Hickenlooper says he can’t let the groundwater wells pump in South Platte basin | TheFencePost.com

Hickenlooper says he can’t let the groundwater wells pump in South Platte basin

Gov. John Hickenlooper has delivered the news Weld County farmers didn’t want to hear – the news they couldn’t afford to hear, they say.

During a meeting with Weld County commissioners Tuesday morning, Hickenlooper said he doesn’t have the authority to allow curtailed groundwater wells in Weld County to pump out of priority. Hickenlooper said that, according to the state’s attorney general, he lacks the power to override the prior-appropriations system that’s been in place in Colorado for more than 100 years.

“I lobbied as hard as I could,” Hickenlooper said to Weld County commissioners. “But this is a complex issue.”

Local farmers and officials had been urging Hickenlooper in recent weeks to issue an order allowing the wells to pump for 30 days this summer because irrigation ditches are running dry and millions of dollars in planted crops are expected to burn up soon. Those farmers say high groundwater levels also can cause flooded basements and crop losses.

The agricultural losses would trickle down to affect Weld County’s and the state’s economies, farmers and commissioners have warned.

“I appreciate the governor taking the time to consider this, but I am disappointed,” said Dave Eckhardt, a LaSalle-area farmer, who noted that, with the governor’s decision, he and his family will now begin picking and choosing which crops they’ll save, and which ones they’ll have to let go. Crop insurance, in many cases, covers only about 75 percent of farmers’ losses.

The Eckhardts had already left hundreds of their 3,500 acres unplanted because of the uncertainty of the water situation.

“Now you’re left asking yourself things like, ‘do we spray this field or this field for spider mites?’ ” Eckhardt continued. “If you don’t spray, the spider mites will get to the crop. But if you do spray and find out later you didn’t have enough water to grow that crop, those inputs were a waste of money.

“We’re all left with some tough, expensive decisions to make.”

Hickenlooper also told commissioners that he’ll push for his staff, Weld County farmers, municipalities and senior water rights owners to all work together to find solutions that can help prevent some of the expected agriculture losses. He said he’s hoping conservation efforts and additional water leasing from cities can help with Weld County farmers’ needs.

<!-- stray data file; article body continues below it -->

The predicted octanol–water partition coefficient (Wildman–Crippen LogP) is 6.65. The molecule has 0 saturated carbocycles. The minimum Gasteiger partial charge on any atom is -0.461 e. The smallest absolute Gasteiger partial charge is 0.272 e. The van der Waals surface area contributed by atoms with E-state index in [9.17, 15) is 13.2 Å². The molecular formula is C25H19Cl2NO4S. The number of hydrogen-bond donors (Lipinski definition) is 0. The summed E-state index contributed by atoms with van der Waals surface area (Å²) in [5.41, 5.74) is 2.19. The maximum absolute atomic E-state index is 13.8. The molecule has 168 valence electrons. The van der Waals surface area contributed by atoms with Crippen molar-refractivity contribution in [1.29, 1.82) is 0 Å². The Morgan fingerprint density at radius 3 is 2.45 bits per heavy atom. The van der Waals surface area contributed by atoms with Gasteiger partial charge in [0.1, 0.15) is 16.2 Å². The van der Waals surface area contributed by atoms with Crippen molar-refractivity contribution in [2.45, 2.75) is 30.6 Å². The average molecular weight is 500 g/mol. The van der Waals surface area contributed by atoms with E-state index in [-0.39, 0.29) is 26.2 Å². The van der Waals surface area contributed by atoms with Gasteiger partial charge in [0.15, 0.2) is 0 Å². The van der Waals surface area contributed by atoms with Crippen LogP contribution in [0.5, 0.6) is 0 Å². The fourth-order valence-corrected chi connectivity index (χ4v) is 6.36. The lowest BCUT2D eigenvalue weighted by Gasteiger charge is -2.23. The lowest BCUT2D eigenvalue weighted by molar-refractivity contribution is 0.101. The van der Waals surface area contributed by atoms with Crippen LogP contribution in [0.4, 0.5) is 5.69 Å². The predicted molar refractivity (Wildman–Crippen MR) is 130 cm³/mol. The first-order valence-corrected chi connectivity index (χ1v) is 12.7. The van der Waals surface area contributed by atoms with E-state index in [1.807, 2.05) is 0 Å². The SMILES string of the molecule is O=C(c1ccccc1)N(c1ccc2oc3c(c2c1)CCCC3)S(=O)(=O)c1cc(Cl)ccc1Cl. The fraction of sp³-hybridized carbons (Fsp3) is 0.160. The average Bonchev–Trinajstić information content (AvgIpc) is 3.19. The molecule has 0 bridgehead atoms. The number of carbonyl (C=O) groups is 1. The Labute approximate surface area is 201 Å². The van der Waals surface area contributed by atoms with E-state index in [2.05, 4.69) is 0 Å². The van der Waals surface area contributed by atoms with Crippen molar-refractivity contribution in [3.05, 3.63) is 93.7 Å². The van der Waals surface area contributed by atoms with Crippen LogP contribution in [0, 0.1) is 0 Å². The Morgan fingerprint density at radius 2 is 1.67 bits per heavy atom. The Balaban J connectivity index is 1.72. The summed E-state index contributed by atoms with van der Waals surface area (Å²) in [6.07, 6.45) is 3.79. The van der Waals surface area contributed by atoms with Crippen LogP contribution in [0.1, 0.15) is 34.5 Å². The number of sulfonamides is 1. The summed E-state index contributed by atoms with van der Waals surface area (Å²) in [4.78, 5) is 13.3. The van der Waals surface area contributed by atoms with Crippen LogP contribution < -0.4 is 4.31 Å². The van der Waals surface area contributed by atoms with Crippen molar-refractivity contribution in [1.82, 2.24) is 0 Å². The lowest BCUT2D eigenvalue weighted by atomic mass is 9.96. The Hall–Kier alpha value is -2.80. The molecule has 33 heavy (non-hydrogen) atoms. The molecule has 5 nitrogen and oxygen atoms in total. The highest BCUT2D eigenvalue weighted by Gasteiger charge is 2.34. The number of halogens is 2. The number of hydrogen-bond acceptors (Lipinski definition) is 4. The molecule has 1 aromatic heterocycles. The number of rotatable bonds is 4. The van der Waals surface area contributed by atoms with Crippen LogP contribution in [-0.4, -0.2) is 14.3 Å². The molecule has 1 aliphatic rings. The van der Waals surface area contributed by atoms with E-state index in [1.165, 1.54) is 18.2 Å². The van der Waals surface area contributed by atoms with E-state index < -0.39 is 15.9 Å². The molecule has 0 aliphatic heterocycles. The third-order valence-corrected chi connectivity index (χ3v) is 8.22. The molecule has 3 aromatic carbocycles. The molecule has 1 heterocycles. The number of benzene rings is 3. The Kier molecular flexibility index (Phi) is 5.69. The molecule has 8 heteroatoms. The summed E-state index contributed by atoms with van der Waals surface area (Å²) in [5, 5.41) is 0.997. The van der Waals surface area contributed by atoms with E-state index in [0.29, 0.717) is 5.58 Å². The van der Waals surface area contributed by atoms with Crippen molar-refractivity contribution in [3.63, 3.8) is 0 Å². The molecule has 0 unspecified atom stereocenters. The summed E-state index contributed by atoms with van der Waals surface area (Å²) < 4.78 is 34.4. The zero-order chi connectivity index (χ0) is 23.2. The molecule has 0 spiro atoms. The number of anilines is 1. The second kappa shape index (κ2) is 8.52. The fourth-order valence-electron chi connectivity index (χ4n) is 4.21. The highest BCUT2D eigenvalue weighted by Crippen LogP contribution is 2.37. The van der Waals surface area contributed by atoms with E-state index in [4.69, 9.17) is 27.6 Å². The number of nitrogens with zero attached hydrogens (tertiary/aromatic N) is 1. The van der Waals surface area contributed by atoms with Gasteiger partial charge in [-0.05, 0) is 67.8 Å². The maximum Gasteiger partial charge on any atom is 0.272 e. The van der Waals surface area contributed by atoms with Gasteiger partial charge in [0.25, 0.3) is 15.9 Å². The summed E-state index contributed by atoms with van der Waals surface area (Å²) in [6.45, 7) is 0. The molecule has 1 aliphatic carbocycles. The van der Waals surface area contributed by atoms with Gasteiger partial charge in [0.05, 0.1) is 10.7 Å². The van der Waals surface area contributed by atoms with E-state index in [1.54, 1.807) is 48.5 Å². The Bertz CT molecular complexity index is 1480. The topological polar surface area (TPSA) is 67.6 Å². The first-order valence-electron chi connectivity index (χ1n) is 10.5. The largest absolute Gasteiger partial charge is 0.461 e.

“I think the governor’s office is trying to find some way to get more water, but what they will find is that there isn’t any,” said Weld County Commissioner Sean Conway. “There is only one place where we know there is water, and that is in the aquifer.”

In response to Hickenlooper’s suggestion of purchasing leased water from municipalities, Weld County Commissioner Doug Rademacher, who farms in the Platteville area, said he and many other farmers are already having difficulty finding cities willing to lease them water.

During the meeting, Weld County Attorney Bruce Barker provided information to Hickenlooper’s staff regarding a state statute giving the governor some discretion to provide aid to farmers. That statute addresses the administration and distribution of waters and, in the county’s opinion, allows the governor to temporarily allow the pumping of some wells in Weld County without violating water court decrees.

The governor’s staff said they would take a closer look at the statute.

Hickenlooper said if the state were to allow the groundwater wells in Weld County to pump out of priority this summer, that pumping would affect downstream flows in the South Platte River, and senior water rights owners downriver could bring lawsuits against the state.

Although many of the surface water rights owned in Weld County are senior to downstream users, the groundwater wells in Weld County – most of which were built before 1960 – are lower in priority than surface water rights downstream.

Thousands of groundwater wells in Weld County were curtailed following the historic drought of the early 2000s because the state determined – following expert testimony and millions of dollars spent on all sides – that the pumping of the groundwater depleted surface flows in the South Platte River.

As part of those decisions, augmentation plans for groundwater wells – a state-approved plan designed to make up for depletions to the river – became more stringent and more expensive, preventing many farmers from getting their wells to pump at full capacity again, or at all in some cases.

But some in Weld County still question whether the strict augmentation requirements are necessary, and also question the extent of the groundwater pumping’s impact on streamflows.

Rademacher said flows in the South Platte River are lower than they were in 2002, even though precipitation and snowpack levels are similar to that historic drought year. According to the state’s theory, Rademacher said, having the thousands of groundwater wells curtailed or shutdown should be helping streamflows, but it doesn’t appear to be helping.

While Weld County commissioners were disappointed in Hickenlooper’s decision to keep the wells turned off, they thanked him for signing into law, despite some opposition, a study that will further examine the high groundwater levels in the South Platte Basin.

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